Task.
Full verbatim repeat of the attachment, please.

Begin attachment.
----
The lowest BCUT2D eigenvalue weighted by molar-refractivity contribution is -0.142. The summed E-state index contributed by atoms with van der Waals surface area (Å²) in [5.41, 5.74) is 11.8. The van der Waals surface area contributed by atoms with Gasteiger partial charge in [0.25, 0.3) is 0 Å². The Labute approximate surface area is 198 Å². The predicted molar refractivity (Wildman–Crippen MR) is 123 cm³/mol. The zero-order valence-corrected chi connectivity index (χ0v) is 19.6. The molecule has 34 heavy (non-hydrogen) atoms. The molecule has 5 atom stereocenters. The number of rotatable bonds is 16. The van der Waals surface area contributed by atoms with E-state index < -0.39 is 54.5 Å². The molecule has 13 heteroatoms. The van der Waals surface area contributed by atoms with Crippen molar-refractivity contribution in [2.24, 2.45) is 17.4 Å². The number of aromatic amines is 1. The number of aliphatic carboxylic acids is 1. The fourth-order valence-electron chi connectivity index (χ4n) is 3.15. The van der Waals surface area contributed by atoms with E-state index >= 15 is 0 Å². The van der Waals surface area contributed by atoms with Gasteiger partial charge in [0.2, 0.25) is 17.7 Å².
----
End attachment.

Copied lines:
The lowest BCUT2D eigenvalue weighted by molar-refractivity contribution is -0.142. The summed E-state index contributed by atoms with van der Waals surface area (Å²) in [5.41, 5.74) is 11.8. The van der Waals surface area contributed by atoms with Gasteiger partial charge in [0.25, 0.3) is 0 Å². The Labute approximate surface area is 198 Å². The predicted molar refractivity (Wildman–Crippen MR) is 123 cm³/mol. The zero-order valence-corrected chi connectivity index (χ0v) is 19.6. The molecule has 34 heavy (non-hydrogen) atoms. The molecule has 5 atom stereocenters. The number of rotatable bonds is 16. The van der Waals surface area contributed by atoms with E-state index < -0.39 is 54.5 Å². The molecule has 13 heteroatoms. The van der Waals surface area contributed by atoms with Crippen molar-refractivity contribution in [2.24, 2.45) is 17.4 Å². The number of aromatic amines is 1. The number of aliphatic carboxylic acids is 1. The fourth-order valence-electron chi connectivity index (χ4n) is 3.15. The van der Waals surface area contributed by atoms with E-state index >= 15 is 0 Å². The van der Waals surface area contributed by atoms with Gasteiger partial charge in [0.2, 0.25) is 17.7 Å².